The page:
‘Cars 3’ speeds to No. 1; Shakur biopic de­buts strong

The Washington Times Daily - - LIFE - BY LIND­SEY BAHR

LOS AN­GE­LES | “Won­der Woman” fell to sec­ond place in its third week­end in the­aters, but it’s still do­ing the heavy lift­ing for the oth­er­wise lack­lus­ter sum­mer box of­fice.

While many worn-out fran­chises and fran­chise hope­fuls con­tinue to strug­gle to find a sig­nif­i­cant North Amer­i­can au­di­ence, smaller films such as the Tu­pac Shakur biopic “All Eyez on Me” and the shark thriller “47 Me­ters Down” were able to break through the clut­ter and make a splash this week­end.

As ex­pected, the third in­stall­ment in Dis­ney and Pixar’s $1 bil­lion “Cars” fran­chise eas­ily took the top spot, but its es­ti­mated $53.5 mil­lion in earn­ings told a more com­pli­cated tale.

“Cars 3” had the worst open­ing in the se­ries’ his­tory — “Cars” opened to $60.1 mil­lion and “Cars 2” to $66.1 mil­lion — and it was one of the low­est de­but to­tals for the Pixar brand.

It was also a dis­ap­point­ment com­pared with the top films over this week­end in 2015 and 2016, noted comS­core se­nior me­dia an­a­lyst Paul Der­garabe­dian.

A year ago Pixar’s “Find­ing Dory” de­buted with $135.1 mil­lion. In 2015 “Juras­sic World” raked in $106.6 mil­lion in its sec­ond week­end.

“That kind of tells you the state of the in­dus­try,” Mr. Der­garabe­dian said.

The G-rated “Cars 3” got an “A” Cine­maS­core and gen­er­ally pos­i­tive reviews, but it will have to con­tend with “De­spi­ca­ble Me 3,” which opens in two weeks.

“Won­der Woman” was knocked down to sec­ond place with $40.8 mil­lion, bring­ing its do­mes­tic to­tal to $274.6 mil­lion, while holdover “The Mummy” slid to fourth place in week­end two with $13.9 mil­lion.

“It’s been a chal­leng­ing sum­mer. I al­ways say it comes down to prod­uct. Are the movies grab­bing peo­ple?” Mr. Der­garabe­dian said. “Be­fore ‘Won­der Woman,’ we were about 9 per­cent be­hind last sum­mer. We’re now at about even, but the in­dus­try would like to see bet­ter than even.”

Amid the dol­drums, lower-pro­file films were able to make a mark. The long­time-com­ing “All Eyez on Me” earned $27.1 mil­lion to take third place on the charts.

De­spite largely neg­a­tive reviews, au­di­ences gave the film an “A-” Cine­maS­core. Lion­s­gate’s Codeblack di­vi­sion mar­keted the pic, which cost Mor­gan Creek Pro­duc­tions about $40 mil­lion to pro­duce. It opened to co­in­cide with what would have been the late rap­per’s 46th birth­day on June 16.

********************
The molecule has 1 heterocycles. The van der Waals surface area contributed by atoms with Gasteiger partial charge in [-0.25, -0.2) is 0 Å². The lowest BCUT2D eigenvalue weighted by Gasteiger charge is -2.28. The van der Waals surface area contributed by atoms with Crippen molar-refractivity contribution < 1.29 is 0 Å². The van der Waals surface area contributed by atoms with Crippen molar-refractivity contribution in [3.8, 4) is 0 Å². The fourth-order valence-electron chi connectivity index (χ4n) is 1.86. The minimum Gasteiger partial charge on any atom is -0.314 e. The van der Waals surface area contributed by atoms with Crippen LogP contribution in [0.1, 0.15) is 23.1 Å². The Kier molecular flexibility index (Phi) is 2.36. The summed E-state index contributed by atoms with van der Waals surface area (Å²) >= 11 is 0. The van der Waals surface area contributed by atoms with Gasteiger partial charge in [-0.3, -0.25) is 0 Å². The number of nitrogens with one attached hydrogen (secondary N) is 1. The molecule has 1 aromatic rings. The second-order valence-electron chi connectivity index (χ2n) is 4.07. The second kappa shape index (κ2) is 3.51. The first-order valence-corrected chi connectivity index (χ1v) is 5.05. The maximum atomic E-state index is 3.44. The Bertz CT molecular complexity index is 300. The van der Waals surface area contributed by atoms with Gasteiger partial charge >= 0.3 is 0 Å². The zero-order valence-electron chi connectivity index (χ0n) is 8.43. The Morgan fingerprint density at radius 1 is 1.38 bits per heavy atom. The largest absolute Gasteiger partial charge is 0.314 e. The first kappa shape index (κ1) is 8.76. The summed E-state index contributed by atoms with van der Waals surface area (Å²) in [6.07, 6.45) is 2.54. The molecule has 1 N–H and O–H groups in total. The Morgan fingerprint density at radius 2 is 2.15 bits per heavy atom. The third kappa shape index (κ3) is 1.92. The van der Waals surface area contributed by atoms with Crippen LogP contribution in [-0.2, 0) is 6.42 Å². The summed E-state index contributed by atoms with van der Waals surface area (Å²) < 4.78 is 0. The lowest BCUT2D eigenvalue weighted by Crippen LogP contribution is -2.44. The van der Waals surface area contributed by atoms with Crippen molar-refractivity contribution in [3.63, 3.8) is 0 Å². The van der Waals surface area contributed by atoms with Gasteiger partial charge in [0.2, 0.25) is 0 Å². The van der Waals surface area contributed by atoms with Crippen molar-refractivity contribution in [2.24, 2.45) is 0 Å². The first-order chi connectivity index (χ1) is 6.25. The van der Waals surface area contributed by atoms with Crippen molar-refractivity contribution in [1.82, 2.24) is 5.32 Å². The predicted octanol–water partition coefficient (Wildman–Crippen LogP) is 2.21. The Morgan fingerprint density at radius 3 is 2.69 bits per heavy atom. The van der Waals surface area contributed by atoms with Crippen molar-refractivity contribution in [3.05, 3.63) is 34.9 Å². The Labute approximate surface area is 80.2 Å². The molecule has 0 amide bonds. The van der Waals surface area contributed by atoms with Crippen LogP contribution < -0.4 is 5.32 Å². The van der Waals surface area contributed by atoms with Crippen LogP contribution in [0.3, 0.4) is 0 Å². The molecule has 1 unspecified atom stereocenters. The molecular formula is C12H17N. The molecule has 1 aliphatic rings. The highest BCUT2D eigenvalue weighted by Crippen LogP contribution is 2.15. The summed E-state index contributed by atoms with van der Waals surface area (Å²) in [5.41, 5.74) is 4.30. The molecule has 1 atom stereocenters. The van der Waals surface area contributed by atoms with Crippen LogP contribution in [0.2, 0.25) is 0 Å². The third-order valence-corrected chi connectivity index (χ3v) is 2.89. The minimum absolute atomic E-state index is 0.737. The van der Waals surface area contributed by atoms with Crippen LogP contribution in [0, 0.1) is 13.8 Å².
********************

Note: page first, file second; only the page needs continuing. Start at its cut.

“It’s al­ways nice to ex­ceed ex­pec­ta­tions,” said David Spitz, pres­i­dent of the­atri­cal dis­tri­bu­tion for Lion­s­gate.

The Mandy Moore shark thriller “47 Me­ters Down” also ex­ceeded low ex­pec­ta­tions, earn­ing $11.5 mil­lion for a fifth-place start. A “C” Cine­maS­core, how­ever, could mean the pic is dead in the wa­ter go­ing for­ward.

The raunchy R-rated com­edy “Rough Night” also is fac­ing some rough wa­ters ahead with its ghastly “C+” Cine­maS­core. The film, about a bach­e­lorette party week­end gone wrong, star­ring Scar­lett Johansson, Kate McKin­non and Jil­lian Bell, took in a pal­try $8.1 mil­lion against a $20 mil­lion pro­duc­tion bud­get.

“Rough Night” opened in sev­enth place, be­hind “Pi­rates of the Caribbean: Dead Men Tell No Tales,” which brought in $8.5 mil­lion. The fifth “Pi­rates” film has earned $150.1 mil­lion do­mes­ti­cally and $500 mil­lion in­ter­na­tion­ally.

Next week, another fifth in­stall­ment — “Trans­form­ers: The Last Knight” — opens. Mr. Der­garabe­dian ex­pects it to follow suit with most of the sum­mer’s fran­chises and earn the bulk of its money abroad.

“Some­times the big­ger and bet­ter box of­fice sto­ries are not at No. 1,” Mr. Der­garabe­dian said. “‘All Eyez on Me’ and ‘47 Me­ters Down’ are the kind of movies peo­ple are look­ing for. It bodes well for ‘Baby Driver’ and ‘Atomic Blonde.’”

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